In part, that’s because its owners have always worked hard. When Brengle isn’t ordering apparel or doing inventory, she’s sorting mail or selling beer and cigarettes. She has no plans to drop the price of Aladdin, because she has grandkids who will continue tending the store and post office indefinitely.
“We’ve had several interested buyers, but not very many people want to work seven days a week,” said Judy, whose husband and granddaughter also work at the store.
The post office at the east end of the store contains an historic safe and wooden slots that receive mail six days a week. Brengle’s daughter-in-law, Roberta Noyce, delivers the mail from Aladdin to rural customers three days a week. At the west end is the bar.
“The bar has always just been a liquor store, but you can drink on the porch or anywhere on these 30 acres,” Brengle says cheerfully.
With striking white hair and piercing blue eyes, she’s no-nonsense but fashionable in a skirt and boots. She’s busy – but not too busy, say, to come outside and act impressed when a local kid wants to show her the lift kit on his new red pickup.
The Brengles also formerly owned the next-door café and motel, which they sold after 15 years to Rick’s sister-in-law Cindy Brengle. Then in 2003, she sold the property to her own sister. Debbie and Mike Wagoner built a new hotel and still serve hand-made hamburger patties and homemade pies at the café. Today the 1.38-acre spread containing Cindy B’s Café and the Aladdin Motel are for sale collectively for $549,000.
“We live in Colorado and it’s becoming too hard to keep traveling,” said Debbie, whose motel is booked solid through the rally.
Aladdin isn’t the only small town to have been sold lock, stock and barrel. In fact, just over $2 million for four businesses on 31 acres might be a steal. Consider that 89-year-old Verlie Doing wants just under $5 million for the 41 acres under Searchlight, Nevada. (it contains a casino, motel and former brothel). In June, Searchlight native Harry Reid sold his 110 acres there to a mining company for $1.7 million.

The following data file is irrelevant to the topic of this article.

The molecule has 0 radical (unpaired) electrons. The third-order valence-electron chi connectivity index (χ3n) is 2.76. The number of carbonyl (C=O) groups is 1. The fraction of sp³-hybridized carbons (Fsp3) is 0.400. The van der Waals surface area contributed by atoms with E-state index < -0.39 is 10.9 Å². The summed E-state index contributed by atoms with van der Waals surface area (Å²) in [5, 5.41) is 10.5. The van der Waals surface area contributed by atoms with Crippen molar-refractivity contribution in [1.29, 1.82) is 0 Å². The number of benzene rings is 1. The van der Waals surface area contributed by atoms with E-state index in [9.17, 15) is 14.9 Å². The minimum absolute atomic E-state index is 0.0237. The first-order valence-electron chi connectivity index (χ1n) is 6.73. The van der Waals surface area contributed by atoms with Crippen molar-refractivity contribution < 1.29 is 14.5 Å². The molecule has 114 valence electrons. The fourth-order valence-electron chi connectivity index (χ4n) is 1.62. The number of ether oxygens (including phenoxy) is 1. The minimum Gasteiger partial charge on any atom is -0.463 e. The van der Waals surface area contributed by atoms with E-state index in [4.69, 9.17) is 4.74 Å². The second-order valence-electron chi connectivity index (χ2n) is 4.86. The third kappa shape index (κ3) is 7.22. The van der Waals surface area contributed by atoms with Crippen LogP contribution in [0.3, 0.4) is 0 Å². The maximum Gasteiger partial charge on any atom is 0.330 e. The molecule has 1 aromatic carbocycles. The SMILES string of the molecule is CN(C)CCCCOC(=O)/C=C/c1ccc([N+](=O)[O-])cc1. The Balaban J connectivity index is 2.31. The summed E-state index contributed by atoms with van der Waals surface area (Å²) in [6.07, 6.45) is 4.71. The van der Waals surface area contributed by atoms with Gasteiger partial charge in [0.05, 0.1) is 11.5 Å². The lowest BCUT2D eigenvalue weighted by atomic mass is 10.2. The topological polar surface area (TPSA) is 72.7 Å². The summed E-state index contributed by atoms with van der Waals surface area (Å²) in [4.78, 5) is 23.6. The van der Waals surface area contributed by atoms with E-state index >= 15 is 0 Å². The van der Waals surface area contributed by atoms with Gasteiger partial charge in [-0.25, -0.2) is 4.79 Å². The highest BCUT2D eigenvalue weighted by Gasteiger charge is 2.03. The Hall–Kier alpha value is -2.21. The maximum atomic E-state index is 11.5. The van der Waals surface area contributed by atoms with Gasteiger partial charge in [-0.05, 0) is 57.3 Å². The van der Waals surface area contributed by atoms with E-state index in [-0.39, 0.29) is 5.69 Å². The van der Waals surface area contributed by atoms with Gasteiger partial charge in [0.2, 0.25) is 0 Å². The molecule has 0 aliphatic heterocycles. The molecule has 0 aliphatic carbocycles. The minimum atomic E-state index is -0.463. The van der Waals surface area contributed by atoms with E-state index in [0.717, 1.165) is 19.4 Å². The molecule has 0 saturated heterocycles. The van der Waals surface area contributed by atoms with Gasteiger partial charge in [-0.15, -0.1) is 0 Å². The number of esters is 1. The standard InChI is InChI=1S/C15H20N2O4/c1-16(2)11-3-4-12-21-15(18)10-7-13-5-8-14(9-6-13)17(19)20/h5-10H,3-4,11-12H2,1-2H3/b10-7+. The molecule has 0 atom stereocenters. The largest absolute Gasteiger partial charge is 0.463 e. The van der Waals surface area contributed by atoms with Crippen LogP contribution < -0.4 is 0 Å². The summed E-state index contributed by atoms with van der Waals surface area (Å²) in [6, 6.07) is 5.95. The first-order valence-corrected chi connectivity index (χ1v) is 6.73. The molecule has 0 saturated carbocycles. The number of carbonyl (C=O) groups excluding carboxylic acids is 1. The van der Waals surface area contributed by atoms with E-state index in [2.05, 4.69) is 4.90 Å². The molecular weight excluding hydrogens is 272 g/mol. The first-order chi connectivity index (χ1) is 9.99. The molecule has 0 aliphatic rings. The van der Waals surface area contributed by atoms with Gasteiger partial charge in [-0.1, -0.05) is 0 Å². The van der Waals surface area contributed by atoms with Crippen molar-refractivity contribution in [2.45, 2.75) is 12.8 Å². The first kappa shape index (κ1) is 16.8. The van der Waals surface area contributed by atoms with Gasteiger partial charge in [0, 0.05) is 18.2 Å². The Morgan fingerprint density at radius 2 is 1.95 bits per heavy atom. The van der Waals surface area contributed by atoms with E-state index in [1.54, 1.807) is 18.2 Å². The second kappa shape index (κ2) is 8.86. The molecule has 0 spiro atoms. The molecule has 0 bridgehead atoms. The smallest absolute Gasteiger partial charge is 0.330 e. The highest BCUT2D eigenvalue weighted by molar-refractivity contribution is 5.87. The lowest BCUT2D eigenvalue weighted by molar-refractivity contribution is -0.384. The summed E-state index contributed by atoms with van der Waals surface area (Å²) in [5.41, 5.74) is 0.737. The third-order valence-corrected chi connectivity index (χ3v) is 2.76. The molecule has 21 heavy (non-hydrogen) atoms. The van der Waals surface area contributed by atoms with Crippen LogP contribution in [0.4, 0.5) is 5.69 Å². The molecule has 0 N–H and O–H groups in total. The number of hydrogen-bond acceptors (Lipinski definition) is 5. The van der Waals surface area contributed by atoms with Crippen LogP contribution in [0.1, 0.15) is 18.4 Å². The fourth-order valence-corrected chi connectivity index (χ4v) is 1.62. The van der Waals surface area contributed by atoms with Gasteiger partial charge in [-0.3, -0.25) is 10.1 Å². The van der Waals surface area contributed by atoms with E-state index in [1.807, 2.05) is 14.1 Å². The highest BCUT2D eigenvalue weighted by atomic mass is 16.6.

Lance Benson just offered up the six-acre town of Swett, South Dakota, complete with bar, workshop and house, for $400,000. And a couple of years ago, Barbara Walker put the town of Pray, Montana, up for sale for $1.4 million. Finally, if the Brengles ever get anxious, they can hold an auction like the one through which the town of Buford was sold in April 2012.
Don Sammons was Buford’s sole inhabitant in what was billed as America’s smallest town, and he offered up the 10-acre spread with a store and fuel station, cell tower, three-bedroom house and historic schoolhouse. Experts had expected Buford to bring less than $300,000. A Vietnamese businessman bought it with a bid of $900,000.
The sight greeting tourists and local ranchers approaching the familiar red General Store in Aladdin has never changed, but a new buyer might have other ideas. Although the store is listed on the National Register of Historic Places, that doesn’t guarantee protection from development or destruction.
History buffs can only hope a new owner has different intentions than Doug Guller, who bought a similar tiny railroad town – Bankersmith, Texas – in 2012 and changed the name to Bikinis, Texas, in honor of his “breastaurant” chain.